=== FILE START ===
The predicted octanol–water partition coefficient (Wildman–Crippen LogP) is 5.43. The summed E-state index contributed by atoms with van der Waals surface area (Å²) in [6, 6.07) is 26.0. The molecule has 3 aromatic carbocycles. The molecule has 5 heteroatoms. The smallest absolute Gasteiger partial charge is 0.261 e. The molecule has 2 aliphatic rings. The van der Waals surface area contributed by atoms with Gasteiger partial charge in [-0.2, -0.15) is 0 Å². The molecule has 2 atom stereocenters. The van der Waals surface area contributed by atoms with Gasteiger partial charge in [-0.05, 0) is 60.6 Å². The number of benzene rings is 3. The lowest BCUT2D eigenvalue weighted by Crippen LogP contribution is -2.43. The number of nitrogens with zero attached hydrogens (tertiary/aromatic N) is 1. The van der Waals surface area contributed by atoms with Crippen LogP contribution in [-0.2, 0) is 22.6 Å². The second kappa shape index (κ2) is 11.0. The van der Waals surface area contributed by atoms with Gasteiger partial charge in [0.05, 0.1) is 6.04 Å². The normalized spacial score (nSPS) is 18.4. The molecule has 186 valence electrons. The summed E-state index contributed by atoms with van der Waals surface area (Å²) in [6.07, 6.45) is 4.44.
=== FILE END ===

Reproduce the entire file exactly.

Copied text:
The predicted octanol–water partition coefficient (Wildman–Crippen LogP) is 5.43. The summed E-state index contributed by atoms with van der Waals surface area (Å²) in [6, 6.07) is 26.0. The molecule has 3 aromatic carbocycles. The molecule has 5 heteroatoms. The smallest absolute Gasteiger partial charge is 0.261 e. The molecule has 2 aliphatic rings. The van der Waals surface area contributed by atoms with Gasteiger partial charge in [-0.2, -0.15) is 0 Å². The molecule has 2 atom stereocenters. The van der Waals surface area contributed by atoms with Gasteiger partial charge in [-0.05, 0) is 60.6 Å². The number of benzene rings is 3. The lowest BCUT2D eigenvalue weighted by Crippen LogP contribution is -2.43. The number of nitrogens with zero attached hydrogens (tertiary/aromatic N) is 1. The van der Waals surface area contributed by atoms with Crippen LogP contribution in [-0.2, 0) is 22.6 Å². The second kappa shape index (κ2) is 11.0. The van der Waals surface area contributed by atoms with Gasteiger partial charge in [0.05, 0.1) is 6.04 Å². The normalized spacial score (nSPS) is 18.4. The molecule has 186 valence electrons. The summed E-state index contributed by atoms with van der Waals surface area (Å²) in [6.07, 6.45) is 4.44.